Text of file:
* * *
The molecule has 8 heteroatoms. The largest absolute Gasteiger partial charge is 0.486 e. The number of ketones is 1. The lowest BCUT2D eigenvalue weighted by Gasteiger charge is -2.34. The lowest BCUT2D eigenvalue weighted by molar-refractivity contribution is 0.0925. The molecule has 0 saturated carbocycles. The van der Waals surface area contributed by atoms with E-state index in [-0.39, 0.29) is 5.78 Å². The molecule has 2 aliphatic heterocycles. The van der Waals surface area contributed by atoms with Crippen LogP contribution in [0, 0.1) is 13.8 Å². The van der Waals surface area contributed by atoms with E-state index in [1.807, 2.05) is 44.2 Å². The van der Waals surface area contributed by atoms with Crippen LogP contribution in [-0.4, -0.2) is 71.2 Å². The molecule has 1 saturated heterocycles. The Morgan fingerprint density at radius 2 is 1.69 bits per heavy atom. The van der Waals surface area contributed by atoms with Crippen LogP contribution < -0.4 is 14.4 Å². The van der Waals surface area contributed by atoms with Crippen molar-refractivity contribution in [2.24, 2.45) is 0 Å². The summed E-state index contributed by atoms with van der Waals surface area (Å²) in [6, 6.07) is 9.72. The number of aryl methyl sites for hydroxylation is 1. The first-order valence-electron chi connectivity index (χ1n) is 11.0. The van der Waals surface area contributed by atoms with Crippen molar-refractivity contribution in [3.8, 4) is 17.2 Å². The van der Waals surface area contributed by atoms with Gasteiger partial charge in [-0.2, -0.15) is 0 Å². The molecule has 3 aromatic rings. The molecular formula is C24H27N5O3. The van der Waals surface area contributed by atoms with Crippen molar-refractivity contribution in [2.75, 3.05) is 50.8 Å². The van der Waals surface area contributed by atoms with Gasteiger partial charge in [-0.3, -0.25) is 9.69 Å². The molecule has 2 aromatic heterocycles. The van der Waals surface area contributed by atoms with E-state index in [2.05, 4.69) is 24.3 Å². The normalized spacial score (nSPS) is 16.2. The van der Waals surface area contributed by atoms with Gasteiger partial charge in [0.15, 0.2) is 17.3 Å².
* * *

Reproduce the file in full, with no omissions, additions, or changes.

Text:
The molecule has 8 heteroatoms. The largest absolute Gasteiger partial charge is 0.486 e. The number of ketones is 1. The lowest BCUT2D eigenvalue weighted by Gasteiger charge is -2.34. The lowest BCUT2D eigenvalue weighted by molar-refractivity contribution is 0.0925. The molecule has 0 saturated carbocycles. The van der Waals surface area contributed by atoms with E-state index in [-0.39, 0.29) is 5.78 Å². The molecule has 2 aliphatic heterocycles. The van der Waals surface area contributed by atoms with Crippen LogP contribution in [0, 0.1) is 13.8 Å². The van der Waals surface area contributed by atoms with E-state index in [1.807, 2.05) is 44.2 Å². The van der Waals surface area contributed by atoms with Crippen LogP contribution in [-0.4, -0.2) is 71.2 Å². The molecule has 1 saturated heterocycles. The Morgan fingerprint density at radius 2 is 1.69 bits per heavy atom. The van der Waals surface area contributed by atoms with Crippen LogP contribution < -0.4 is 14.4 Å². The van der Waals surface area contributed by atoms with Crippen molar-refractivity contribution in [2.24, 2.45) is 0 Å². The summed E-state index contributed by atoms with van der Waals surface area (Å²) in [6, 6.07) is 9.72. The number of aryl methyl sites for hydroxylation is 1. The first-order valence-electron chi connectivity index (χ1n) is 11.0. The van der Waals surface area contributed by atoms with Crippen molar-refractivity contribution in [3.8, 4) is 17.2 Å². The van der Waals surface area contributed by atoms with Gasteiger partial charge in [-0.2, -0.15) is 0 Å². The molecule has 3 aromatic rings. The molecular formula is C24H27N5O3. The van der Waals surface area contributed by atoms with Crippen molar-refractivity contribution in [2.75, 3.05) is 50.8 Å². The van der Waals surface area contributed by atoms with Gasteiger partial charge in [-0.3, -0.25) is 9.69 Å². The molecule has 2 aromatic heterocycles. The van der Waals surface area contributed by atoms with E-state index in [2.05, 4.69) is 24.3 Å². The normalized spacial score (nSPS) is 16.2. The van der Waals surface area contributed by atoms with Gasteiger partial charge in [0.15, 0.2) is 17.3 Å².